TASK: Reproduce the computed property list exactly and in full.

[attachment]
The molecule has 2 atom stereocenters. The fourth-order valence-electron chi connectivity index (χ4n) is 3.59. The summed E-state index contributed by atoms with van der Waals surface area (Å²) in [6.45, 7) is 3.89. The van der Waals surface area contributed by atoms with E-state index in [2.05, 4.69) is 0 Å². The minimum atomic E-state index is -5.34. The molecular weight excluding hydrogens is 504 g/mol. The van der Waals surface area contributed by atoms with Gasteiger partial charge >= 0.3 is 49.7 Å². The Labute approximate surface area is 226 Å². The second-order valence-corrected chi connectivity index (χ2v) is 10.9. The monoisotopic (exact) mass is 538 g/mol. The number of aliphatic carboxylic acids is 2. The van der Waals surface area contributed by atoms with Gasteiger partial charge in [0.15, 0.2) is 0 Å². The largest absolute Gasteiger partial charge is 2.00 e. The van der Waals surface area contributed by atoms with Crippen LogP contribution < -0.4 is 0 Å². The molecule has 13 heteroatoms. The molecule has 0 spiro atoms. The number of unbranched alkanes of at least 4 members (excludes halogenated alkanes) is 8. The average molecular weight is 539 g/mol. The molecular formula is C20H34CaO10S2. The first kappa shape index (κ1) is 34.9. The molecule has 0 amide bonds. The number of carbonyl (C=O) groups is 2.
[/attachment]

The molecule has 2 atom stereocenters. The fourth-order valence-electron chi connectivity index (χ4n) is 3.59. The summed E-state index contributed by atoms with van der Waals surface area (Å²) in [6.45, 7) is 3.89. The van der Waals surface area contributed by atoms with E-state index in [2.05, 4.69) is 0 Å². The minimum atomic E-state index is -5.34. The molecular weight excluding hydrogens is 504 g/mol. The van der Waals surface area contributed by atoms with Gasteiger partial charge >= 0.3 is 49.7 Å². The Labute approximate surface area is 226 Å². The second-order valence-corrected chi connectivity index (χ2v) is 10.9. The monoisotopic (exact) mass is 538 g/mol. The number of aliphatic carboxylic acids is 2. The van der Waals surface area contributed by atoms with Gasteiger partial charge in [0.15, 0.2) is 0 Å². The largest absolute Gasteiger partial charge is 2.00 e. The van der Waals surface area contributed by atoms with Crippen LogP contribution < -0.4 is 0 Å². The molecule has 13 heteroatoms. The molecule has 0 spiro atoms. The number of unbranched alkanes of at least 4 members (excludes halogenated alkanes) is 8. The average molecular weight is 539 g/mol. The molecular formula is C20H34CaO10S2. The first kappa shape index (κ1) is 34.9. The molecule has 0 amide bonds. The number of carbonyl (C=O) groups is 2.